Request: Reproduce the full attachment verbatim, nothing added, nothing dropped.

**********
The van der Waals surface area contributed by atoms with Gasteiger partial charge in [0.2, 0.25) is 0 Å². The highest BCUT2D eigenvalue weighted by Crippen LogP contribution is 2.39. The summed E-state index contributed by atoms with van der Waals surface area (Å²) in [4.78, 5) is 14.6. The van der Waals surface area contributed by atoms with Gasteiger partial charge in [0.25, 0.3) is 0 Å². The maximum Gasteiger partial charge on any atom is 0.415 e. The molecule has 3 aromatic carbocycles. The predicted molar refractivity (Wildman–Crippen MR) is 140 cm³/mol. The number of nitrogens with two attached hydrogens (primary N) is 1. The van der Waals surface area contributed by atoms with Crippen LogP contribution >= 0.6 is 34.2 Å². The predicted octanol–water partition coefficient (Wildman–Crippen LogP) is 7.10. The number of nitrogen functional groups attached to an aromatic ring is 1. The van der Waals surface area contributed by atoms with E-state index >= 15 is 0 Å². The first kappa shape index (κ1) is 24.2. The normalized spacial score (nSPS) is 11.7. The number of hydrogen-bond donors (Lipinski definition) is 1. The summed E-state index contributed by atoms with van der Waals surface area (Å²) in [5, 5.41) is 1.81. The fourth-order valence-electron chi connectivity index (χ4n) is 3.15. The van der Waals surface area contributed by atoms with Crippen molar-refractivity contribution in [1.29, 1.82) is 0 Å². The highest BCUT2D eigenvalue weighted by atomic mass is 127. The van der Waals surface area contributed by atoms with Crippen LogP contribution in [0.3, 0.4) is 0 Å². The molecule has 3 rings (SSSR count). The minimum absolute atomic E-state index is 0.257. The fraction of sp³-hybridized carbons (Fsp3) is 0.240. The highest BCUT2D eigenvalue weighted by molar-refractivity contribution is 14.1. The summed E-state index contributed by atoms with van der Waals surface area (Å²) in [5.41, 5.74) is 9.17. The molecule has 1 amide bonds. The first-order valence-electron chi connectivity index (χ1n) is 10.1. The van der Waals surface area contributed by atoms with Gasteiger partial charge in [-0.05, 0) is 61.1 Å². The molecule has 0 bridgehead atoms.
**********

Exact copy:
The van der Waals surface area contributed by atoms with Gasteiger partial charge in [0.2, 0.25) is 0 Å². The highest BCUT2D eigenvalue weighted by Crippen LogP contribution is 2.39. The summed E-state index contributed by atoms with van der Waals surface area (Å²) in [4.78, 5) is 14.6. The van der Waals surface area contributed by atoms with Gasteiger partial charge in [0.25, 0.3) is 0 Å². The maximum Gasteiger partial charge on any atom is 0.415 e. The molecule has 3 aromatic carbocycles. The predicted molar refractivity (Wildman–Crippen MR) is 140 cm³/mol. The number of nitrogens with two attached hydrogens (primary N) is 1. The van der Waals surface area contributed by atoms with Crippen LogP contribution >= 0.6 is 34.2 Å². The predicted octanol–water partition coefficient (Wildman–Crippen LogP) is 7.10. The number of nitrogen functional groups attached to an aromatic ring is 1. The van der Waals surface area contributed by atoms with E-state index >= 15 is 0 Å². The first kappa shape index (κ1) is 24.2. The normalized spacial score (nSPS) is 11.7. The number of hydrogen-bond donors (Lipinski definition) is 1. The summed E-state index contributed by atoms with van der Waals surface area (Å²) in [5, 5.41) is 1.81. The fourth-order valence-electron chi connectivity index (χ4n) is 3.15. The van der Waals surface area contributed by atoms with Crippen molar-refractivity contribution in [1.29, 1.82) is 0 Å². The highest BCUT2D eigenvalue weighted by atomic mass is 127. The van der Waals surface area contributed by atoms with Crippen LogP contribution in [0.3, 0.4) is 0 Å². The molecule has 3 rings (SSSR count). The minimum absolute atomic E-state index is 0.257. The fraction of sp³-hybridized carbons (Fsp3) is 0.240. The highest BCUT2D eigenvalue weighted by molar-refractivity contribution is 14.1. The summed E-state index contributed by atoms with van der Waals surface area (Å²) in [5.41, 5.74) is 9.17. The molecule has 1 amide bonds. The first-order valence-electron chi connectivity index (χ1n) is 10.1. The van der Waals surface area contributed by atoms with Gasteiger partial charge in [-0.05, 0) is 61.1 Å². The molecule has 0 bridgehead atoms.